An arborist reported an unusual pest found on an olive tree in Riverside CA late 2016. CDFA identified it as an Olive Bark Beetle (OBB) Phloeotribus scarabaeoides (http://blogs.cdfa.ca.gov/Section3162/?tag=olive-bark-beetle)
Currently, the pest status is Q (quarantined) but it is recommended to be changed to B.
The report states the OBB has been found at olive trees at grape vineyard as well as a residence and 3 nurseries, all in Riverside County. Surveys of olive trees at nurseries in other counties have not found any OBB.
The beetle is very small (2mm) and brownish-gray so it is difficult to detect. See https://www.forestryimages.org/browse/subthumb.cfm?sub=4146 for photos.
Current hosts are olive, Fraxinus spp., privet (Ligustrum sp.), lilac (Syringa), Phyllirea sp.
Damage is caused by larval feeding and then by adults on weakened stems and branches of causing decline and sometimes death
Damage can also be caused by adults creating feeding incisions on small, healthy branches causing the tips to dry out and die, or by adults damaging axillary buds when trying to initiate small galleries or holes where they can hibernate.
Good information about its biology and life cycle can be found on http://www7.inra.fr/hyppz/RAVAGEUR/6phlsca.htm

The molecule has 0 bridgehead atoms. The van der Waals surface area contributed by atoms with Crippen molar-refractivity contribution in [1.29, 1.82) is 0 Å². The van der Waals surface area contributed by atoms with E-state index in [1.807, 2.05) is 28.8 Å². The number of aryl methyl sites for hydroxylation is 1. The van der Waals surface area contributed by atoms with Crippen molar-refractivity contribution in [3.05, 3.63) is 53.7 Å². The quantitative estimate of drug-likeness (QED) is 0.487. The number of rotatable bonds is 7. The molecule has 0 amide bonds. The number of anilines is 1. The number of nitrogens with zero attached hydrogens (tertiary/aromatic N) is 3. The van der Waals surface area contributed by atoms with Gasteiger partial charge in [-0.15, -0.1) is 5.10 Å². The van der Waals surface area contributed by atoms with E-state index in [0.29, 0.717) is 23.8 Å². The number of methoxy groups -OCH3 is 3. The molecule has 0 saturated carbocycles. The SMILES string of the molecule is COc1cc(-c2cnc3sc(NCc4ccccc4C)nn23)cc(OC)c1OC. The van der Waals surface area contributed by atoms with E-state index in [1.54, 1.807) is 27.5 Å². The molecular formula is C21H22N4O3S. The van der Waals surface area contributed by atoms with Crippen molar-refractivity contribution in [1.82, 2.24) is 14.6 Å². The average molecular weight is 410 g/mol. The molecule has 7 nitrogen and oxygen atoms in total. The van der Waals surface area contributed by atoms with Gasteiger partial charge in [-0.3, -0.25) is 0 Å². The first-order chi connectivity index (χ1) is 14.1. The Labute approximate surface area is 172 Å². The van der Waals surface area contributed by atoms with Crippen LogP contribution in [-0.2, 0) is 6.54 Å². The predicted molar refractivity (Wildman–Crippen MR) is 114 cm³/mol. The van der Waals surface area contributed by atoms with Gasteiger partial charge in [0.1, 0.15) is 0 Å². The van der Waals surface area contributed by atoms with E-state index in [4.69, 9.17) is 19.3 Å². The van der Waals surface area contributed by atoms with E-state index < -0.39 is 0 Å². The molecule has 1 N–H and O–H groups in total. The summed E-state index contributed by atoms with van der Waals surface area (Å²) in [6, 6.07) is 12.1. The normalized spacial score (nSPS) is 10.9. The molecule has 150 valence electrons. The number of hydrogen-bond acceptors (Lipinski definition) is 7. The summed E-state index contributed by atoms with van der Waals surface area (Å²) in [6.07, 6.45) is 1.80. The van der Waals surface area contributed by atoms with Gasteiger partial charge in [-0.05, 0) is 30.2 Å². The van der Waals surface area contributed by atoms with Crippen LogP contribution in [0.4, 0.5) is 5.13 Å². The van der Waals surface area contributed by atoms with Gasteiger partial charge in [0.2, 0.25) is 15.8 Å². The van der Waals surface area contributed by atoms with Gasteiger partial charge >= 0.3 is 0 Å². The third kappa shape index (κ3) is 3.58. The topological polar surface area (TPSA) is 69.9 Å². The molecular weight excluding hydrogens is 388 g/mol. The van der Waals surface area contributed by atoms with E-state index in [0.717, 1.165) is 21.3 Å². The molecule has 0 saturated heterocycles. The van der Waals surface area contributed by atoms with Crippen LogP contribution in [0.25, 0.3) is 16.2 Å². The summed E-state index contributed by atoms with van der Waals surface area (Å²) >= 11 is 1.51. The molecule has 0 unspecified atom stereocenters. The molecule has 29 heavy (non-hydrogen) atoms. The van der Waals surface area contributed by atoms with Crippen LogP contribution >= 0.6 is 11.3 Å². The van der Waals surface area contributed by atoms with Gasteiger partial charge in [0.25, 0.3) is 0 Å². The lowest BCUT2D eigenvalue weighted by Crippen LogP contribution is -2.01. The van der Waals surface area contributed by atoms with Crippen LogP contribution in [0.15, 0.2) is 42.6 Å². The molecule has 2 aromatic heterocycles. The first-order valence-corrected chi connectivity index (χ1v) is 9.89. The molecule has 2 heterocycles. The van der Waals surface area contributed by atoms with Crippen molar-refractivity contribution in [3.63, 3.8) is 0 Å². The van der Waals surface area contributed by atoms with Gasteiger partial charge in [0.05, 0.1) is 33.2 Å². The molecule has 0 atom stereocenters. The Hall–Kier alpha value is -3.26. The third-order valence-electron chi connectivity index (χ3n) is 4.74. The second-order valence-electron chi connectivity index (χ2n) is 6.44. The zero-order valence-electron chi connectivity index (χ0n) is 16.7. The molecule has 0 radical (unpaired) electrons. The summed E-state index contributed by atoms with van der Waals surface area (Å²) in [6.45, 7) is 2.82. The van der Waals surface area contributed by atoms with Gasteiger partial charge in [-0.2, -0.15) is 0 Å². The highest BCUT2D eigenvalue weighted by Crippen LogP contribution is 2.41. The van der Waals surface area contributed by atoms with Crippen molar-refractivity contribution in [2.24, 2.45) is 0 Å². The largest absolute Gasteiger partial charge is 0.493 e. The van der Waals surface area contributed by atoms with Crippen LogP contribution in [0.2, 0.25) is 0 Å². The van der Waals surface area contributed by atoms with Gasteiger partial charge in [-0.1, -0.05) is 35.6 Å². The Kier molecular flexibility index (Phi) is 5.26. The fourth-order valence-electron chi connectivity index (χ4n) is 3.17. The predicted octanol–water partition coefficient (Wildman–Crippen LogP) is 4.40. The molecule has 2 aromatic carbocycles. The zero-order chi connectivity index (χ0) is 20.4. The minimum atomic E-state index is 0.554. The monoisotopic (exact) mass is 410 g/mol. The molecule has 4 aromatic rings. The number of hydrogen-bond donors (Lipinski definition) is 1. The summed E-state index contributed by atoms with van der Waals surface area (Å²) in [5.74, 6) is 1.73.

SAVE THE DATE:IPM Training for Professional Landscapers
Date: May 11, 2017
Time: 8:00 AM - 3:00 PM
Sponsor: CE San Diego/Port of San Diego
Get ready for the Annual IPM Training for Professional Landscapers sponsored by UCCE San Diego and the Port of San Diego.
Details and Registration information will be here and at UCCE San Diego web site as soon as we finalize the agenda./h2>/h2>
- Author: Sarah Risorto
- Author: Lisa A Blecker
FROM UC Pesticide SAFETY AND EDUCATION GROUP:
We are in the midst of a new and changing era of Worker Protection Standards (WPS). The U.S. Environmental Protection Agency (EPA) and the California Department of Pesticide Regulation (DPR) recently published the revised WPS, which is meant to increase protections for agricultural fieldworkers and pesticide handlers from pesticide exposure when they're working in farms, forests, nurseries and greenhouses. The changes are already affecting California agriculture!